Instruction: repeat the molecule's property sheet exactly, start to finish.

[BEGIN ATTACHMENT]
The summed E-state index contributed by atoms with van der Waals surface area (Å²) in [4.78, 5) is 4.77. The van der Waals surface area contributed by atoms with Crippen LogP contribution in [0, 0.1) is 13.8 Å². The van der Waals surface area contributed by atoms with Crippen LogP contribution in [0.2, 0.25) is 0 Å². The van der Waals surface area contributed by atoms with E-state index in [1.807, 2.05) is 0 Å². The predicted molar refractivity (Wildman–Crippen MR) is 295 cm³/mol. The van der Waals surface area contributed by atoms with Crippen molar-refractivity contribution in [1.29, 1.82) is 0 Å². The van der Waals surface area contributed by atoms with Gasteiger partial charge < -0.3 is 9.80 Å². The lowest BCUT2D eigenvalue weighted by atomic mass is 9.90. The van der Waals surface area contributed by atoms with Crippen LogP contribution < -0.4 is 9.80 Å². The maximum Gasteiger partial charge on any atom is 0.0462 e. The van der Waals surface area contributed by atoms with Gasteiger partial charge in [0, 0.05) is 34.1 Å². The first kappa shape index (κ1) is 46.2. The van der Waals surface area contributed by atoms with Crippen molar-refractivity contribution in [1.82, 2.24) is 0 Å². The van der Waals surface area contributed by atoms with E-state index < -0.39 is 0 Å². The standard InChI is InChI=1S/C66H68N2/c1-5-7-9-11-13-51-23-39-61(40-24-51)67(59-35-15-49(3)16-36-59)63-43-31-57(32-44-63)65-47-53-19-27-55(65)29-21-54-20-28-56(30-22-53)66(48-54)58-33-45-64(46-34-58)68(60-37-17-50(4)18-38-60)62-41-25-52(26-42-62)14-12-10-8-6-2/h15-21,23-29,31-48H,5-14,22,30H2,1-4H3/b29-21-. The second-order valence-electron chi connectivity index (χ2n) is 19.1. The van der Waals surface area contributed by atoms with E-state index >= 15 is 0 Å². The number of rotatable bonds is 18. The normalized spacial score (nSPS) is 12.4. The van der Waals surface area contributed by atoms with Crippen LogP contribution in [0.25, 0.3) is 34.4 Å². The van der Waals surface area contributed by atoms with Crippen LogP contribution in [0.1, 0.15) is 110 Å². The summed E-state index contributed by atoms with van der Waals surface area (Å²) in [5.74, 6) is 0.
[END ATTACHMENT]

The summed E-state index contributed by atoms with van der Waals surface area (Å²) in [4.78, 5) is 4.77. The van der Waals surface area contributed by atoms with Crippen LogP contribution in [0, 0.1) is 13.8 Å². The van der Waals surface area contributed by atoms with Crippen LogP contribution in [0.2, 0.25) is 0 Å². The van der Waals surface area contributed by atoms with E-state index in [1.807, 2.05) is 0 Å². The predicted molar refractivity (Wildman–Crippen MR) is 295 cm³/mol. The van der Waals surface area contributed by atoms with Crippen molar-refractivity contribution in [1.29, 1.82) is 0 Å². The van der Waals surface area contributed by atoms with Gasteiger partial charge < -0.3 is 9.80 Å². The lowest BCUT2D eigenvalue weighted by atomic mass is 9.90. The van der Waals surface area contributed by atoms with Crippen LogP contribution < -0.4 is 9.80 Å². The maximum Gasteiger partial charge on any atom is 0.0462 e. The van der Waals surface area contributed by atoms with Gasteiger partial charge in [0, 0.05) is 34.1 Å². The first kappa shape index (κ1) is 46.2. The van der Waals surface area contributed by atoms with Crippen molar-refractivity contribution in [1.82, 2.24) is 0 Å². The van der Waals surface area contributed by atoms with E-state index < -0.39 is 0 Å². The standard InChI is InChI=1S/C66H68N2/c1-5-7-9-11-13-51-23-39-61(40-24-51)67(59-35-15-49(3)16-36-59)63-43-31-57(32-44-63)65-47-53-19-27-55(65)29-21-54-20-28-56(30-22-53)66(48-54)58-33-45-64(46-34-58)68(60-37-17-50(4)18-38-60)62-41-25-52(26-42-62)14-12-10-8-6-2/h15-21,23-29,31-48H,5-14,22,30H2,1-4H3/b29-21-. The second-order valence-electron chi connectivity index (χ2n) is 19.1. The van der Waals surface area contributed by atoms with E-state index >= 15 is 0 Å². The number of rotatable bonds is 18. The normalized spacial score (nSPS) is 12.4. The van der Waals surface area contributed by atoms with Crippen LogP contribution in [0.25, 0.3) is 34.4 Å². The van der Waals surface area contributed by atoms with Crippen LogP contribution in [0.1, 0.15) is 110 Å². The summed E-state index contributed by atoms with van der Waals surface area (Å²) in [5.74, 6) is 0.